24 July 2006
BRUSSELS — The Catholic education system will accept school sit-in protests from September by illegal immigrants demanding residency in Belgium, but the public school system is fiercely opposed to the actions.
The director of the Catholic school system, Mieke Van Hecke, is prepared to fully support schools that opt to give asylum to illegal immigrants.
The decision comes after a primary school in Eeklo (near Brugge) started giving shelter to a family of rejected asylum seekers from Yemen and Azerbaijan.
Van Hecke has backed the initiative, newspaper ‘De Standaard’ reported on Monday.
“Actually, it is not the first time that a school has launched an action to gain a residence permit for a family of which the children are at school and are well integrated,” she said.
“It shows that there is broad social support for a humane asylum policy.”
Van Hecke will not encourage other schools to carry out a similar campaign, stressing that every school must make a decision itself.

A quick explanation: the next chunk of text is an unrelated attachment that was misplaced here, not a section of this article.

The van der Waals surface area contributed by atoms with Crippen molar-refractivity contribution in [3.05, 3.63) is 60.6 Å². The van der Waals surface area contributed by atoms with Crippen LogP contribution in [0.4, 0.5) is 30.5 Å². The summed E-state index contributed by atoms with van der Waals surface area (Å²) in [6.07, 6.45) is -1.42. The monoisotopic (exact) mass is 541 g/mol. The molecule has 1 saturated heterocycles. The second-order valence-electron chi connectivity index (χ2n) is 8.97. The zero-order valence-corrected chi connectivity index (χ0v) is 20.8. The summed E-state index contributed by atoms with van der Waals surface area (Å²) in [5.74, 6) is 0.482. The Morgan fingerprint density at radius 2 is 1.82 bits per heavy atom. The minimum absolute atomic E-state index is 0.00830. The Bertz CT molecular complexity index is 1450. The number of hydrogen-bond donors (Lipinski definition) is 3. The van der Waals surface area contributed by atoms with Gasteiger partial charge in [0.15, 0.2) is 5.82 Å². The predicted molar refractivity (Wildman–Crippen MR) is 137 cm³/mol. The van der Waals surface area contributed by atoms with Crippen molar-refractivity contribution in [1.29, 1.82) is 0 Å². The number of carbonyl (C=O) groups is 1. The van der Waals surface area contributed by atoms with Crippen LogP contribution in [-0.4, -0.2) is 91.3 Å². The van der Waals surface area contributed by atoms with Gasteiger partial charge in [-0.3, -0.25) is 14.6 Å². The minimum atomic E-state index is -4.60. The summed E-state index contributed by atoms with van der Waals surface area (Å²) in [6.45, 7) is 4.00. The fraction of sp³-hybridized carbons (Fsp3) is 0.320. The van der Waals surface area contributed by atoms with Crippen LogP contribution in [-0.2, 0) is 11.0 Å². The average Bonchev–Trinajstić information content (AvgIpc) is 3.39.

But the chief of the public school system, Urbain Lavigne, is opposed to schools granting asylum to illegal immigrants.
Public schools are part of the nation’s official education system, which is part of the government. School sit-in protests would then be a protest against the same government.
Lavigne also said there is more to the issue, however, stressing that it is not the role of schools to give shelter to refugees or to bring government procedures into doubt.
The organisation that supports protesting refugees, UDEP, is currently contacting school boards and parents committees to ask whether they will provide asylum from the start of the new school year in September.
Illegal immigrants are already staging sit-in protests and hunger strikes at various churches across the country, but the government has rejected calls for a general amnesty granting them residency.
[Copyright Expatica News 2006]
Subject: Belgian news